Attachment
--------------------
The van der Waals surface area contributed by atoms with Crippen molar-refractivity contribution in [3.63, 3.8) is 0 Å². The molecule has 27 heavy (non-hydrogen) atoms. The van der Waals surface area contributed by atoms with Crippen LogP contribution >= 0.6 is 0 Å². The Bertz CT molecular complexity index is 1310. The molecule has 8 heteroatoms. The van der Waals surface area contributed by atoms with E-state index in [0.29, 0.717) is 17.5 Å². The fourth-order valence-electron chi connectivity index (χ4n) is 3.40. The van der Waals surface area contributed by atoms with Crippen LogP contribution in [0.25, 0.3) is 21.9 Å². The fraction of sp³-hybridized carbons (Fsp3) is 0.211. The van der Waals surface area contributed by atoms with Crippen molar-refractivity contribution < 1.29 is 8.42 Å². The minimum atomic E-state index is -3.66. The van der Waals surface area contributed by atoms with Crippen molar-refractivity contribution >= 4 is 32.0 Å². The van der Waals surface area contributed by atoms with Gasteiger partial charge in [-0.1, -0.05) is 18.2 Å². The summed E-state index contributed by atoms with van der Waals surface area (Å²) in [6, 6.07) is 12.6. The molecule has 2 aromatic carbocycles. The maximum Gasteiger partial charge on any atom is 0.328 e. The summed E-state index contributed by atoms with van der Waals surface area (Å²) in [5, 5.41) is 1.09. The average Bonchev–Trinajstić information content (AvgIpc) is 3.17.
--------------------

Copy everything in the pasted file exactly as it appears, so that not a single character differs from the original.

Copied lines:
The van der Waals surface area contributed by atoms with Crippen molar-refractivity contribution in [3.63, 3.8) is 0 Å². The molecule has 27 heavy (non-hydrogen) atoms. The van der Waals surface area contributed by atoms with Crippen LogP contribution >= 0.6 is 0 Å². The Bertz CT molecular complexity index is 1310. The molecule has 8 heteroatoms. The van der Waals surface area contributed by atoms with E-state index in [0.29, 0.717) is 17.5 Å². The fourth-order valence-electron chi connectivity index (χ4n) is 3.40. The van der Waals surface area contributed by atoms with Crippen LogP contribution in [0.25, 0.3) is 21.9 Å². The fraction of sp³-hybridized carbons (Fsp3) is 0.211. The van der Waals surface area contributed by atoms with Crippen molar-refractivity contribution < 1.29 is 8.42 Å². The minimum atomic E-state index is -3.66. The van der Waals surface area contributed by atoms with Crippen molar-refractivity contribution >= 4 is 32.0 Å². The van der Waals surface area contributed by atoms with Gasteiger partial charge in [-0.1, -0.05) is 18.2 Å². The summed E-state index contributed by atoms with van der Waals surface area (Å²) in [6, 6.07) is 12.6. The molecule has 2 aromatic carbocycles. The maximum Gasteiger partial charge on any atom is 0.328 e. The summed E-state index contributed by atoms with van der Waals surface area (Å²) in [5, 5.41) is 1.09. The average Bonchev–Trinajstić information content (AvgIpc) is 3.17.